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Under the umbrella of the European Green Deal, the European Commission presented in February 2021 a new EU Adaptation Strategy “Forging a climate-resilient Europe”, suggesting action for smarter, faster, more systemic adaptation and with renewed attention for the international dimension. As part of the smarter adaptation objective, more and better climate-related risk and losses data are requested as these kind of data are crucial to improve the accuracy of climate risk assessments. As a response to that objective, EEA has updated the information on economic losses using two sources of data. In this briefing, results from CATDAT (RiskLayer GmbH) and NatCatSERVICE (MunichRe GmbH) are presented (see Box 1). The losses are presented in 3 groups of weather and climate extreme events: meteorological events (e.g. storms), hydrological events (e.g. floods) and the climatological events (e.g. heat and cold waves, droughts...). The geographical coverage is 32 EEA member countries.

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Box 1 – Additional data sources for EEA work on economic losses and fatalities

For a decade, the European Environment Agency (EEA) receives an extract, covering all 32 EEA member countries, from the NatCatSERVICE database from MunichRe GmbH under institutional agreement and where contractual terms about disclosure apply. For a long time, this was one of the only databases focussing on all natural hazards and on the total and insured losses. EEA did not get the final figures for its indicator but did the analysis on the (semi-)raw information extracted from NatCatSERVICE. Nowadays, more data are available compared to a decade ago. To be able to make more detailed analyses – and publish the results – EEA since 2021 also procures the CATDAT database from RiskLayer GmbH.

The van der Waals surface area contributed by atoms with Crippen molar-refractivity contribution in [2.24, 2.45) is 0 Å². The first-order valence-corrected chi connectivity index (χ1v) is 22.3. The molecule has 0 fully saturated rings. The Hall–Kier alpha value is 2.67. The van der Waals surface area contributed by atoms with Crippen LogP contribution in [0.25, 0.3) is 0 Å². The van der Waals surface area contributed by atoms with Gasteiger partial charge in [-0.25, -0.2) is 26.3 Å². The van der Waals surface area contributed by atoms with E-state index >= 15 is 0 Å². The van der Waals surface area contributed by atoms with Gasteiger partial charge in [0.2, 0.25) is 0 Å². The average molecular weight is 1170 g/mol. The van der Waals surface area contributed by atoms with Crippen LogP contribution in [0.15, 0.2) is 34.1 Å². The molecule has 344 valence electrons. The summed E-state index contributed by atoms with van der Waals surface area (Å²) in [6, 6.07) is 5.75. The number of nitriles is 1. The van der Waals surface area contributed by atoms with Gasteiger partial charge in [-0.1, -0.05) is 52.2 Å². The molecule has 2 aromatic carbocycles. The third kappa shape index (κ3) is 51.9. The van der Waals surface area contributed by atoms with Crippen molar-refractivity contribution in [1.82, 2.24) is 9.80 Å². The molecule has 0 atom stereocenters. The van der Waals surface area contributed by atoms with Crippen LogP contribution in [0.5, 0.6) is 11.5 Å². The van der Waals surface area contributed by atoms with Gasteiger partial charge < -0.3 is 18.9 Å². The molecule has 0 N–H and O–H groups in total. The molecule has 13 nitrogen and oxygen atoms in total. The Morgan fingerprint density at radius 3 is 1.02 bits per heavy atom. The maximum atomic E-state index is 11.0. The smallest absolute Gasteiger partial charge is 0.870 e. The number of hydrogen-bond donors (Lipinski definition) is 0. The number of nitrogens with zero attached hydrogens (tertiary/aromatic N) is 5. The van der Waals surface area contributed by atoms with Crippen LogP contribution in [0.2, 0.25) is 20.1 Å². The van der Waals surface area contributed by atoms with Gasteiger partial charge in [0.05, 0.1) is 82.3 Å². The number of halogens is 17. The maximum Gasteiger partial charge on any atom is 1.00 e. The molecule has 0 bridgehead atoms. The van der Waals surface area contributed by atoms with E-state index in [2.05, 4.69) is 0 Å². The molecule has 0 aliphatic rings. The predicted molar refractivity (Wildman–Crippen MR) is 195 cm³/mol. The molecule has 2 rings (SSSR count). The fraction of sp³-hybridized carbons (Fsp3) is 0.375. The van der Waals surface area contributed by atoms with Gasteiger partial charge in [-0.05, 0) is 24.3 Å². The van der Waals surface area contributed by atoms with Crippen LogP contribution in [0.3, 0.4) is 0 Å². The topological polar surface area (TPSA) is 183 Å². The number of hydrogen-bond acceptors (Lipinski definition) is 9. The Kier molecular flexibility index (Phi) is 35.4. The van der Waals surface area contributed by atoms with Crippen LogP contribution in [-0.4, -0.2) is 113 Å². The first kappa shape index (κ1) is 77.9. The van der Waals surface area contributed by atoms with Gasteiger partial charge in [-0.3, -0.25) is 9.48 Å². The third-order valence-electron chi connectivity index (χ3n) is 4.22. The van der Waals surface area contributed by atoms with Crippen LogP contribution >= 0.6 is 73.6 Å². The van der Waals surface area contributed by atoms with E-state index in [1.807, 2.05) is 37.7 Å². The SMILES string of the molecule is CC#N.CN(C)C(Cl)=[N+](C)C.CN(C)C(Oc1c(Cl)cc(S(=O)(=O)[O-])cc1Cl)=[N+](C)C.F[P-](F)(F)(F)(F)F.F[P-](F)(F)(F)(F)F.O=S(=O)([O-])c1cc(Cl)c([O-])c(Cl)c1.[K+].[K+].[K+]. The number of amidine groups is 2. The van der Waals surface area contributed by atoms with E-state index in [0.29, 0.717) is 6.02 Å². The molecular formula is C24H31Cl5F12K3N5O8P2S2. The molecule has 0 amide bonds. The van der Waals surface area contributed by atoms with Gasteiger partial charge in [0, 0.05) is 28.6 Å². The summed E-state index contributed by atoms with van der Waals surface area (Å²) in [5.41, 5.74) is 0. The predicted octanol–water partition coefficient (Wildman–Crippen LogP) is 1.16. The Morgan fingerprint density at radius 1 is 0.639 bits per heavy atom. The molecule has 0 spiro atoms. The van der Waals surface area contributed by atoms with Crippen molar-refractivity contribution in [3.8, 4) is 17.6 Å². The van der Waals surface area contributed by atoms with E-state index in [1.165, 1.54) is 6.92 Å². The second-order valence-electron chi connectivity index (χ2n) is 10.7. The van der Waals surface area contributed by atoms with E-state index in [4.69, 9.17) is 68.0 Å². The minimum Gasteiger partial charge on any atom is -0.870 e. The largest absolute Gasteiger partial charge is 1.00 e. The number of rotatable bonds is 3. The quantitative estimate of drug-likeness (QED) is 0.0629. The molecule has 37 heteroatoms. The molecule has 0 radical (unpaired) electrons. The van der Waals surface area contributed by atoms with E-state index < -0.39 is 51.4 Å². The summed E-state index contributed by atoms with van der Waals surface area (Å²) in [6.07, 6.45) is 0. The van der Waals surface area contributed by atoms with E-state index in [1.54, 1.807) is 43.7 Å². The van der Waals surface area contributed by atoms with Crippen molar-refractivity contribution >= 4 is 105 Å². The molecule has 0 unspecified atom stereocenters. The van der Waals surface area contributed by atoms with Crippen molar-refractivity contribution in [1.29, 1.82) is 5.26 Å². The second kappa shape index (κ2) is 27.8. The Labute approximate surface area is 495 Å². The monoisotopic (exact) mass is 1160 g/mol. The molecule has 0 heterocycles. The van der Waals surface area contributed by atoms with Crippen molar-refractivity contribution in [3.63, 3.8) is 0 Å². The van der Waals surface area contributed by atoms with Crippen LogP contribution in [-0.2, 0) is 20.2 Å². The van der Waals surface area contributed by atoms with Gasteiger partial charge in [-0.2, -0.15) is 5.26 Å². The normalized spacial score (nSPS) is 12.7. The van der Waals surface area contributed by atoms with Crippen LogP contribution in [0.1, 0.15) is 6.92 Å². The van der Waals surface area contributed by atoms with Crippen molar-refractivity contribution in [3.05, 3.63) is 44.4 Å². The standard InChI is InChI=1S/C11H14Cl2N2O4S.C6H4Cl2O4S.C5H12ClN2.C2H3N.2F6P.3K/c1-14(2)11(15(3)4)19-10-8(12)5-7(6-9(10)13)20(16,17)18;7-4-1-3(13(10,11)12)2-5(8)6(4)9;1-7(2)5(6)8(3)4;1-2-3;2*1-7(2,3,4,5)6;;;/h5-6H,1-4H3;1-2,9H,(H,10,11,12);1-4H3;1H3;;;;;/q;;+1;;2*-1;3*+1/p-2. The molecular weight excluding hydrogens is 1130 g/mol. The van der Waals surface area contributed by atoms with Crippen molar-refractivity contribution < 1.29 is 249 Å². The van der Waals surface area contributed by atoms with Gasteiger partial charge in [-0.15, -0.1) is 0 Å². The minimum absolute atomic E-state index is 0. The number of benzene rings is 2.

Although similar in scope, the data are not identical. Each of these datasets is constructed based on a series of explicit and implicit choices and assumptions. The “correct” dataset does not exist! There is only the expectation that each of the datasets are internally as coherent as possible. Therefore, the EEA presents in this briefing the data from both sources next to each other, without gap filling or combining the data.


EEA always valued and continues to value the collaboration with MunichRe highly and understands the limitations that come with the data agreement. At the same time, there is a permanent and ever stronger request for more detailed analyses, presenting information for individual hazards, per decade, per regions etc. While restrictions remain on the disclosure of data, the CATDAT database creates the possibility to make these additional assessments available in the future.

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